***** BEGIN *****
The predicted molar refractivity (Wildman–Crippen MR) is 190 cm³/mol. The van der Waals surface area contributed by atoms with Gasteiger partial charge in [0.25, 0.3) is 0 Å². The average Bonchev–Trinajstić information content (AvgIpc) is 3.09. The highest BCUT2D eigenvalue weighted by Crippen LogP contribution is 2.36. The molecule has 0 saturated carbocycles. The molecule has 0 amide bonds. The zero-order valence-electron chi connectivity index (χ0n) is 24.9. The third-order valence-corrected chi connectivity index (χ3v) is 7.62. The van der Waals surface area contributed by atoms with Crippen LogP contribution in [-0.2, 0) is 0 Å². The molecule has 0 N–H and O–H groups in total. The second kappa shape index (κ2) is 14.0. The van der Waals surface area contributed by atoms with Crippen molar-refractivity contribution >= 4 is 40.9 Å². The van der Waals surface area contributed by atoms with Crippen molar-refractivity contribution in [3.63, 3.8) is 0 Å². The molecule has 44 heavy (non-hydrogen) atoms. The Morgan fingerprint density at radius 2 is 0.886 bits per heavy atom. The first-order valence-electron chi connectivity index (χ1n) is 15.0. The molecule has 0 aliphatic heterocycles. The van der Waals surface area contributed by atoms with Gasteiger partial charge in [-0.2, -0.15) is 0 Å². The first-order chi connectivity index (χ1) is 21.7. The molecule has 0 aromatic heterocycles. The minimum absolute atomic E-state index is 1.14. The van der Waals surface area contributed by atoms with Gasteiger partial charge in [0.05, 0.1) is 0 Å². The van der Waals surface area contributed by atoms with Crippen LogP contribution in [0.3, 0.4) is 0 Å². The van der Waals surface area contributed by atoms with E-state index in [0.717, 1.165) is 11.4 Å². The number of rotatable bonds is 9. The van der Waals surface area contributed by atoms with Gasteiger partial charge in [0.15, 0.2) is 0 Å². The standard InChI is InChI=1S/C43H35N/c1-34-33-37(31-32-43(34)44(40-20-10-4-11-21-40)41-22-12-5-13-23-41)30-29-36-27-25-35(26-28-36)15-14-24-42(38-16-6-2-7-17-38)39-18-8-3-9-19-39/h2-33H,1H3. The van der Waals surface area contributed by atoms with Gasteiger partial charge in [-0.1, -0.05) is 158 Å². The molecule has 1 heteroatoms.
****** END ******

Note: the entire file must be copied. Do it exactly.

The predicted molar refractivity (Wildman–Crippen MR) is 190 cm³/mol. The van der Waals surface area contributed by atoms with Gasteiger partial charge in [0.25, 0.3) is 0 Å². The average Bonchev–Trinajstić information content (AvgIpc) is 3.09. The highest BCUT2D eigenvalue weighted by Crippen LogP contribution is 2.36. The molecule has 0 saturated carbocycles. The molecule has 0 amide bonds. The zero-order valence-electron chi connectivity index (χ0n) is 24.9. The third-order valence-corrected chi connectivity index (χ3v) is 7.62. The van der Waals surface area contributed by atoms with Crippen LogP contribution in [-0.2, 0) is 0 Å². The molecule has 0 N–H and O–H groups in total. The second kappa shape index (κ2) is 14.0. The van der Waals surface area contributed by atoms with Crippen molar-refractivity contribution >= 4 is 40.9 Å². The van der Waals surface area contributed by atoms with Crippen molar-refractivity contribution in [3.63, 3.8) is 0 Å². The molecule has 44 heavy (non-hydrogen) atoms. The Morgan fingerprint density at radius 2 is 0.886 bits per heavy atom. The first-order valence-electron chi connectivity index (χ1n) is 15.0. The molecule has 0 aliphatic heterocycles. The van der Waals surface area contributed by atoms with Gasteiger partial charge in [-0.2, -0.15) is 0 Å². The first-order chi connectivity index (χ1) is 21.7. The molecule has 0 aromatic heterocycles. The minimum absolute atomic E-state index is 1.14. The van der Waals surface area contributed by atoms with Gasteiger partial charge in [0.05, 0.1) is 0 Å². The van der Waals surface area contributed by atoms with Crippen LogP contribution in [0.3, 0.4) is 0 Å². The van der Waals surface area contributed by atoms with E-state index in [0.717, 1.165) is 11.4 Å². The number of rotatable bonds is 9. The van der Waals surface area contributed by atoms with Gasteiger partial charge in [0.15, 0.2) is 0 Å². The standard InChI is InChI=1S/C43H35N/c1-34-33-37(31-32-43(34)44(40-20-10-4-11-21-40)41-22-12-5-13-23-41)30-29-36-27-25-35(26-28-36)15-14-24-42(38-16-6-2-7-17-38)39-18-8-3-9-19-39/h2-33H,1H3. The van der Waals surface area contributed by atoms with Gasteiger partial charge in [-0.1, -0.05) is 158 Å². The molecule has 1 heteroatoms.